European Commission President Jean-Claude Juncker called for “bold, concerted action” to manage Europe’s refugee crisis during his State of the Union address today and outlined a raft of measures that member states will need to decide whether to adopt in Brussels on Monday.
Here’s IRIN take on the main proposals:
Relocating 160,000 asylum seekers
In May, when the Commission released its European Agenda on Migration, it proposed triggering an emergency mechanism to deal with sudden influxes of migrants and called on member states to accept 40,000 asylum seekers from Italy and Greece. Coolly received, the proposition was watered down and eventually adopted only as a voluntary scheme.
In light of ballooning arrivals at EU borders since May, boosted by the increasing number of asylum seekers using the western Balkan route from Greece to Hungary, the new proposal calls for relocating an additional (to the 40,000 in May) 120,000 asylum seekers: 15,600 from Italy, 50,400 from Greece and 54,000 from Hungary.
The Commission is pushing for the scheme to be mandatory, with the exception of the UK, Ireland and Denmark, which have treaty exemptions on such matters. Other EU members that don’t participate would have to make a financial contribution (equivalent to 0.0002 percent of GDP) towards the efforts of those that do participate.
The public attitude towards migrants, a significant proportion of whom are now more widely recognised as being from war-torn nations like Syria and Afghanistan, has shifted significantly and politicians in many countries are now under pressure from their electorates both to accept more refugees and to help forge an EU-wide solution to the crisis.
At the same time, consensus on the best course of action remains a long way off. German Chancellor Angel Merkel, whose government has taken in by far the largest number of asylum seekers this year, has warned that the total relocation figure of 160,000 might not be enough. According to the UN’s refugee agency, UNHCR, more than 380,000 migrants and refugees have arrived in Europe via the Mediterranean so far this year, nearly 130,000 in August alone.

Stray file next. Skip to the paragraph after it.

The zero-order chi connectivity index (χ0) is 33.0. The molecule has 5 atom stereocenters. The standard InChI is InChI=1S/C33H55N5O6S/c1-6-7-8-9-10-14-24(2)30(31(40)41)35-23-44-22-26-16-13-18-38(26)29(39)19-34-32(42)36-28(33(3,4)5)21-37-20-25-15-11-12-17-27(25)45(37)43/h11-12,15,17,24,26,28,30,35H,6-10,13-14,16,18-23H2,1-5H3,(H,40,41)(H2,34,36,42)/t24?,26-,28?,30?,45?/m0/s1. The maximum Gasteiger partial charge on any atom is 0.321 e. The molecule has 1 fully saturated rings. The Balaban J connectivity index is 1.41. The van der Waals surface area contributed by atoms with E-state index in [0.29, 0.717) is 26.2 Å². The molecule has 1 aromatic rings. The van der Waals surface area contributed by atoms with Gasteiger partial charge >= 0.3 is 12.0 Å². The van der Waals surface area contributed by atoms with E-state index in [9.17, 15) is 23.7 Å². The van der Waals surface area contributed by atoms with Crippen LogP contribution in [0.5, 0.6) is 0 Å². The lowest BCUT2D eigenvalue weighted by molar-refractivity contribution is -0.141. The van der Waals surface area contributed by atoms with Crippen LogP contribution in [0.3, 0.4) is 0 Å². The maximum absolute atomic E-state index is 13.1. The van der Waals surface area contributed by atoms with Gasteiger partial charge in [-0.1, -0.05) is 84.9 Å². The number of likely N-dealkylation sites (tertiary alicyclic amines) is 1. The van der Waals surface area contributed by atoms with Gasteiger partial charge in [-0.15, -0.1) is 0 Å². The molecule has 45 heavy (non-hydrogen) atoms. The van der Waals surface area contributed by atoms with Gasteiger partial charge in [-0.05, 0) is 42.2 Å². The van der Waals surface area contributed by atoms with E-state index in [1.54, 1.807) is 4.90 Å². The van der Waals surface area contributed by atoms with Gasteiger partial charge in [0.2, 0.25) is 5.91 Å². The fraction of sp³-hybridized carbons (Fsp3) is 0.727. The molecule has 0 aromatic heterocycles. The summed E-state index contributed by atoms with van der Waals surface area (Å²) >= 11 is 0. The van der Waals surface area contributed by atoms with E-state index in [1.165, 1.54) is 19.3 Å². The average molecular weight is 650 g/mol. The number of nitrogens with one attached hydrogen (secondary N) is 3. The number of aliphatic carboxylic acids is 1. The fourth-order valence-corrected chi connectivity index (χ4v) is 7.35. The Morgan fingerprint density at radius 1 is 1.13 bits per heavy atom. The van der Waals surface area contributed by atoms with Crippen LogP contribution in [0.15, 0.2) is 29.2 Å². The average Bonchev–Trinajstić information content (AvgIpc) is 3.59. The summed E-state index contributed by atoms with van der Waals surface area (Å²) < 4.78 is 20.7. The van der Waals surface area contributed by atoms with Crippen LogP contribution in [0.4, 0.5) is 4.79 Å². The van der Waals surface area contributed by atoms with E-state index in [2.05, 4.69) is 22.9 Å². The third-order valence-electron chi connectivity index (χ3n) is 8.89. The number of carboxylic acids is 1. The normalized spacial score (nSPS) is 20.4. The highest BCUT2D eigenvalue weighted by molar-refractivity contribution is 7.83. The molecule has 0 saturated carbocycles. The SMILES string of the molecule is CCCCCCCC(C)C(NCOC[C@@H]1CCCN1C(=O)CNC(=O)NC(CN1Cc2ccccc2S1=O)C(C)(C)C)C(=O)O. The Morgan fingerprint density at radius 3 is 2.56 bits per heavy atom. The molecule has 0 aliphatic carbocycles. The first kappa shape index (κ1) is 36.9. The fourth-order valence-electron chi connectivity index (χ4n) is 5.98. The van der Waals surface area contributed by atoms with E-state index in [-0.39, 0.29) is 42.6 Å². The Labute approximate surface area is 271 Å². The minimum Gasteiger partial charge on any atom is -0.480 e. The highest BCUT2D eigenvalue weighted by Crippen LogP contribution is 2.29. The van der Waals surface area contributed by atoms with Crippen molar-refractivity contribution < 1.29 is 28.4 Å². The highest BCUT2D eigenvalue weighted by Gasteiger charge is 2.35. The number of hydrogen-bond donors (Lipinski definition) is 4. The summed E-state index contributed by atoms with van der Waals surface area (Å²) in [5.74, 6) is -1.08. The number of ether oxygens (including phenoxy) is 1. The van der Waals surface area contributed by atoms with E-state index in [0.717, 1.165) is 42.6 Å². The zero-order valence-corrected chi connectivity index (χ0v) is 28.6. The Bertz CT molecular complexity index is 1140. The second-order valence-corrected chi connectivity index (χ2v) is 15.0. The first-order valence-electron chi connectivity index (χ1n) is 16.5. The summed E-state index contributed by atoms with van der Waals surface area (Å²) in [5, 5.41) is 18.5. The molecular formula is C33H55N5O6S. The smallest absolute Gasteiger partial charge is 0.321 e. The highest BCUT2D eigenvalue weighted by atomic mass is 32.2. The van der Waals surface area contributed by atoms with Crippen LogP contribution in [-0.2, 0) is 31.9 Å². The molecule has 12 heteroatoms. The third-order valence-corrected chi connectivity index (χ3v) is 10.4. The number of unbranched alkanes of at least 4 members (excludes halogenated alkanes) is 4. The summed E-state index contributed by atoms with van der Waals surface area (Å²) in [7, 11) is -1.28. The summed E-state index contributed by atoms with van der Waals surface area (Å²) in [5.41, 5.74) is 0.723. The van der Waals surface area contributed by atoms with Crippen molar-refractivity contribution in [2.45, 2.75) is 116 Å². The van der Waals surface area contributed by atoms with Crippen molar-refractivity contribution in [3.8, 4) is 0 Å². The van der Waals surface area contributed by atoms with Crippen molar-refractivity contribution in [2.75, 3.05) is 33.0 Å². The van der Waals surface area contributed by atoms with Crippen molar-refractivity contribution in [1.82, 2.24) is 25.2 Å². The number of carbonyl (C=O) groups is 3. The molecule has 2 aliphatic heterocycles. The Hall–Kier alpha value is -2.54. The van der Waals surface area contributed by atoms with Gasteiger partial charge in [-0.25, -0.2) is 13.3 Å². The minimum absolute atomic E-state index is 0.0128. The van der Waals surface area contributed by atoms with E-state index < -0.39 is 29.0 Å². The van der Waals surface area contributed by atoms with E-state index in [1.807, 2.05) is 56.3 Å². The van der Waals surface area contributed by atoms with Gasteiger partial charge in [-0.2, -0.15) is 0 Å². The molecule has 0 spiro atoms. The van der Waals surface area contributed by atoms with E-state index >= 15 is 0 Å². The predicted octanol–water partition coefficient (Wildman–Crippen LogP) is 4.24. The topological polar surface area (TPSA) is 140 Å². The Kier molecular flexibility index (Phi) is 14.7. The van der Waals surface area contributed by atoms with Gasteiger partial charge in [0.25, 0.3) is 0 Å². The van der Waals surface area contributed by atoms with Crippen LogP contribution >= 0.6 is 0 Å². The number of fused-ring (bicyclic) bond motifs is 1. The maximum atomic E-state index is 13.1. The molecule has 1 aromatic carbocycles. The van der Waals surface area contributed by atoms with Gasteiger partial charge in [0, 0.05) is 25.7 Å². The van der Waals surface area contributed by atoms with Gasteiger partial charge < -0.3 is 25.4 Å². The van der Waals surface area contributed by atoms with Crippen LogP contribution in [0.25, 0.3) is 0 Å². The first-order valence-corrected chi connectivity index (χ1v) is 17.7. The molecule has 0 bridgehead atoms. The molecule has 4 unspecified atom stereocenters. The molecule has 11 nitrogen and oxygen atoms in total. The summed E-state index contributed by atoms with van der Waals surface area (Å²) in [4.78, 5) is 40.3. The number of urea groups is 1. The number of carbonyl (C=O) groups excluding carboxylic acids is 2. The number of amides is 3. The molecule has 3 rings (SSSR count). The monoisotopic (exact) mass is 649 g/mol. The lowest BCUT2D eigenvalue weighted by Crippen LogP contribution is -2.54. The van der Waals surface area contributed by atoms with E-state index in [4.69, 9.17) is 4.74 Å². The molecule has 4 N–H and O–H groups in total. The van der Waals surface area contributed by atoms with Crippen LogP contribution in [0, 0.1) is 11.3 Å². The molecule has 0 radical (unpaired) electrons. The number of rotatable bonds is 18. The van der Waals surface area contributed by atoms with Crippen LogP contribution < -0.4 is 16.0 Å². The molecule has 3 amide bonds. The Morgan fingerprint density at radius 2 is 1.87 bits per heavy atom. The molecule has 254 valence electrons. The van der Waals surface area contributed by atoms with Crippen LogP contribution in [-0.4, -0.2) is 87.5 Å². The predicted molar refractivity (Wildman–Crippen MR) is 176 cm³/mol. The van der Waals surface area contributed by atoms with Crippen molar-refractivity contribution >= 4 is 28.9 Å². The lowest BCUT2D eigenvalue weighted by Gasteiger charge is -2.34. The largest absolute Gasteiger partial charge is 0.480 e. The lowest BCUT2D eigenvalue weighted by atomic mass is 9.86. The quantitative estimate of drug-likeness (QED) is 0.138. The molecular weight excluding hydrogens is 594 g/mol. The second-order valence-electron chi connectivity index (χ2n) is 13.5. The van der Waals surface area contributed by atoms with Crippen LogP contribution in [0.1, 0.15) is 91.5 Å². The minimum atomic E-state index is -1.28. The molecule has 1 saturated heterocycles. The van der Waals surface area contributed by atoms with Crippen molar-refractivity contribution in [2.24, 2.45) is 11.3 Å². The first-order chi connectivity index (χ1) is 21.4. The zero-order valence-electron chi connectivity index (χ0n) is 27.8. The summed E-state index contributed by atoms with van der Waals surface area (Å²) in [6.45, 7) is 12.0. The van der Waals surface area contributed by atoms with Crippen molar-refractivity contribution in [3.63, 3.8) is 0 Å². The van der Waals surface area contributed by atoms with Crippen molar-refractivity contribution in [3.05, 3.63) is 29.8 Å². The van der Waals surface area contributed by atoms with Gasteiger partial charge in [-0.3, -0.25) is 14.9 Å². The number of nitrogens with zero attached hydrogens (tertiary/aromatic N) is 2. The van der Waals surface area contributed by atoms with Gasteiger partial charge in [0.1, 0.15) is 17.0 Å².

Thousands of refugees, mostly Syrians, arrived at Munich central train station on 6 September, 2015.
Meanwhile, British Prime Minister David Cameron has made it clear his government won’t participate and Hungarian Prime Minister Viktor Orbán remains opposed to any EU-imposed relocation scheme, despite the fact that his country stands to benefit.
But most importantly, it is not clear how it will actually work in practice. The proposal does not deal with the fact that most of the asylum seekers arriving in Italy, Greece and Hungary are relocating themselves as quickly as possible – boarding trains and buses where available, making use of smugglers or simply walking – and heading directly to the states they perceive as most welcoming, primarily Germany and to a lesser extent Austria. How many of the new arrivals will be prepared to wait to be assigned for relocation to a country they may not view as their best option for a better life?
The Commission’s proposal notes that when deciding which member state should take a particular asylum seeker, “account should be given to the specific qualifications and characteristics” such as language skills and family, cultural or social ties that could facilitate integration. But it goes on to say that asylum seekers will not have the right to choose the member state selected for their relocation or the right to move to another member state, and can only appeal a relocation decision if it represents an infringement of their fundamental rights. Asylum seekers who try to leave their designated member state could be forcibly returned there.